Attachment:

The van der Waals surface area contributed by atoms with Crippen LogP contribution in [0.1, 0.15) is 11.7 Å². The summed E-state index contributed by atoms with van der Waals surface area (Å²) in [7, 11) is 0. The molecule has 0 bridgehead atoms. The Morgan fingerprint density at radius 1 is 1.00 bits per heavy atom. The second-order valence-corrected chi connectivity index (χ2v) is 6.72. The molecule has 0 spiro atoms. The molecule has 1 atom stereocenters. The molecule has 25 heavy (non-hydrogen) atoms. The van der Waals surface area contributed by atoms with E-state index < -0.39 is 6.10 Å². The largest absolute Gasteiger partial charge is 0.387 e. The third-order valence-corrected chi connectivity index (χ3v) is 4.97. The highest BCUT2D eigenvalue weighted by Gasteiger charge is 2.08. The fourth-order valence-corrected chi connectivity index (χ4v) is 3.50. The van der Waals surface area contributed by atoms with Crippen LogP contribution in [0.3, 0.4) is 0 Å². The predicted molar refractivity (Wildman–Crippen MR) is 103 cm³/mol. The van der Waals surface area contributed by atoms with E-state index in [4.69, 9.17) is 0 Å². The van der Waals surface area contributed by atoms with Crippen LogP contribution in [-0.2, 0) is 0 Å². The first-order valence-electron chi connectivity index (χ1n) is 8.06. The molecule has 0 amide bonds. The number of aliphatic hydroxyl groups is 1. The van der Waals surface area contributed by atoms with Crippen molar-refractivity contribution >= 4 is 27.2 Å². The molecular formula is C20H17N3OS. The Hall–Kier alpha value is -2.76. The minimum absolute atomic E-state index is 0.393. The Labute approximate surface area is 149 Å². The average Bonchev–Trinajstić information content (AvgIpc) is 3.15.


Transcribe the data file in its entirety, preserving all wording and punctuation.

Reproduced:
The van der Waals surface area contributed by atoms with Crippen LogP contribution in [0.1, 0.15) is 11.7 Å². The summed E-state index contributed by atoms with van der Waals surface area (Å²) in [7, 11) is 0. The molecule has 0 bridgehead atoms. The Morgan fingerprint density at radius 1 is 1.00 bits per heavy atom. The second-order valence-corrected chi connectivity index (χ2v) is 6.72. The molecule has 0 spiro atoms. The molecule has 1 atom stereocenters. The molecule has 25 heavy (non-hydrogen) atoms. The van der Waals surface area contributed by atoms with E-state index < -0.39 is 6.10 Å². The largest absolute Gasteiger partial charge is 0.387 e. The third-order valence-corrected chi connectivity index (χ3v) is 4.97. The highest BCUT2D eigenvalue weighted by Gasteiger charge is 2.08. The fourth-order valence-corrected chi connectivity index (χ4v) is 3.50. The van der Waals surface area contributed by atoms with Crippen LogP contribution in [0.3, 0.4) is 0 Å². The predicted molar refractivity (Wildman–Crippen MR) is 103 cm³/mol. The van der Waals surface area contributed by atoms with E-state index in [4.69, 9.17) is 0 Å². The van der Waals surface area contributed by atoms with Crippen LogP contribution in [-0.2, 0) is 0 Å². The first-order valence-electron chi connectivity index (χ1n) is 8.06. The molecule has 0 amide bonds. The number of aliphatic hydroxyl groups is 1. The van der Waals surface area contributed by atoms with Crippen molar-refractivity contribution >= 4 is 27.2 Å². The molecular formula is C20H17N3OS. The Hall–Kier alpha value is -2.76. The minimum absolute atomic E-state index is 0.393. The Labute approximate surface area is 149 Å². The average Bonchev–Trinajstić information content (AvgIpc) is 3.15.